When I gave a direction to a nine-year-old recently, she said, “I’m not breaking the rules. I’m just making new ones.” I had two instant reactions: I appreciated the polite yet confident response. And I just wanted my direction followed. Luckily, this moment was really about a confident kid asserting her desire and it was something minor where I had the option to be flexible.
Classrooms are full of a wide range of personalities. Some of our students are cooperative and quick to follow our directions (bless these kind souls, they help set a tone and support our efforts). However, other students want to be a part of the decision making, want to lead, and want their voices to be heard.
- Since we are always working to identify students’ strengths to build a positive classroom community, we can choose to view the “rule makers” as strong, confident humans willing to make decisions. Giving these students opportunities to shine validates their worth.
- If we are willing to view the strengths of our “rule makers,” we can look for opportunities to allow them to make decisions. One of my students is a great technology problem solver. I have taught him how to pop up, help a peer out, and then get right back to work. This taps into his strengths and allows him to use them in a positive manner. Likewise, a colleague of mine allows one of her students to share a joke or a funny story once a week during morning meeting. The child gets to have her moment in the sun, but it is only a moment, and the teacher chooses the time and place. When we honor individual personalities, we build healthy, positive relationships.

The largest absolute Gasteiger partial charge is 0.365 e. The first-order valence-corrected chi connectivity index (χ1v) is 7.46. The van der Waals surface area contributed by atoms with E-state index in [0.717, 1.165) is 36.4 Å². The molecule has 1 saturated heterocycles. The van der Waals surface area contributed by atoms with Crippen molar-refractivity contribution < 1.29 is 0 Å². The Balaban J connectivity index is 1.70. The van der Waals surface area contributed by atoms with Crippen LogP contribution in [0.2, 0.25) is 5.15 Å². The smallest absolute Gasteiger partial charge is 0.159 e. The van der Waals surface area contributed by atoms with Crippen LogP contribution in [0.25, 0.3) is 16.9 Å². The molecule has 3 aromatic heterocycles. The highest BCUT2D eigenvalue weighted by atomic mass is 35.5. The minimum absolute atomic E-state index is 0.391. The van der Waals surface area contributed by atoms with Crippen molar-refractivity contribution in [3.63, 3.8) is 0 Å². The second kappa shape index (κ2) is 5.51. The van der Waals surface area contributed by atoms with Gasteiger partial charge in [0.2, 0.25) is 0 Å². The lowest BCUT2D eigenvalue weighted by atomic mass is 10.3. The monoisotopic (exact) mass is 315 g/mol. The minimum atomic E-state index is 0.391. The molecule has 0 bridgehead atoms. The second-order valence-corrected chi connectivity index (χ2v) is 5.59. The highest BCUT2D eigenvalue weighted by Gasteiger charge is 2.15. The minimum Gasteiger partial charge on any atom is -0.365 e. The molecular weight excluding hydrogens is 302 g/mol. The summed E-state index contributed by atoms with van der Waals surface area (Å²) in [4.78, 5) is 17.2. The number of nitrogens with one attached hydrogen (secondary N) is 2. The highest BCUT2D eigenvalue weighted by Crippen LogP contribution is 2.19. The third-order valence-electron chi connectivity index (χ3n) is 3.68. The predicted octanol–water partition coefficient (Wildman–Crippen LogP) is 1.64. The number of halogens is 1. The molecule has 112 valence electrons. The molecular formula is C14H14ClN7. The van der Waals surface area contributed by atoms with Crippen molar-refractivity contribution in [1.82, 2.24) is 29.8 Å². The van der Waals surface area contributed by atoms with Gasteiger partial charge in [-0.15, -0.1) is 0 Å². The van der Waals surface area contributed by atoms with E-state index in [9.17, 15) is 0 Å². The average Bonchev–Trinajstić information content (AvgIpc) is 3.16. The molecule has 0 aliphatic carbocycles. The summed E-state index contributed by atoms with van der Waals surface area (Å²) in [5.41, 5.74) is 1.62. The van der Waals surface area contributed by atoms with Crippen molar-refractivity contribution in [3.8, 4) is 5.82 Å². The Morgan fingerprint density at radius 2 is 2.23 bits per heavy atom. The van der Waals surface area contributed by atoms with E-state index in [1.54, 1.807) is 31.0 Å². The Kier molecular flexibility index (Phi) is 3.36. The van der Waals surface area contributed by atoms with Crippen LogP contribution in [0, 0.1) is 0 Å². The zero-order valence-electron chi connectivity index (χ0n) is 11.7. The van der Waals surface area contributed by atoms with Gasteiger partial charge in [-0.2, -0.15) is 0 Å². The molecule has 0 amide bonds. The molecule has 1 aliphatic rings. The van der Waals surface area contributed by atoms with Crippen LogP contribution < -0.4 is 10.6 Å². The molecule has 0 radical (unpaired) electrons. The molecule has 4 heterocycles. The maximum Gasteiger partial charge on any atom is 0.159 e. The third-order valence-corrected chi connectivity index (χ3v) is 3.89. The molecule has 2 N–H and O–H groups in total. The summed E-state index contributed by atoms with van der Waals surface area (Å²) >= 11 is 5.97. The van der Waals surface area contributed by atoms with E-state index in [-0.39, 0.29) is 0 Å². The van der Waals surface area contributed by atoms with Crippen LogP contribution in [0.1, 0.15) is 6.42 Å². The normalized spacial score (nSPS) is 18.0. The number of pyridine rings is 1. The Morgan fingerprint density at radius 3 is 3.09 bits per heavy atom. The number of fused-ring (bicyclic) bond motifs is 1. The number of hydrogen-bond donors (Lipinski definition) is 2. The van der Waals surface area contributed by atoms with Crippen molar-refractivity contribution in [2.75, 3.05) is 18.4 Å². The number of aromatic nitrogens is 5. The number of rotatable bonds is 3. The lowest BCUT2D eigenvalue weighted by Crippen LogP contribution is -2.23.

- Some things simply are not negotiable. During dismissal, we are not going to allow a student to run into the street. (There is no flexibility when it comes to the possibility of getting hit by a bus!) When another child uses a disrespectful tone with a peer, we are going to model different tones to make students aware that how something is said is just as important as what is said.
We can celebrate individual personalities, creating a time and space for students to contribute to a classroom. Highlighting unique strengths sends the message that every human in the room is a valuable member of the class community. The work that we put into building a positive community is the solid foundation for all the academic growth we work toward. How can the “rule makers” in your room contribute to your classroom community?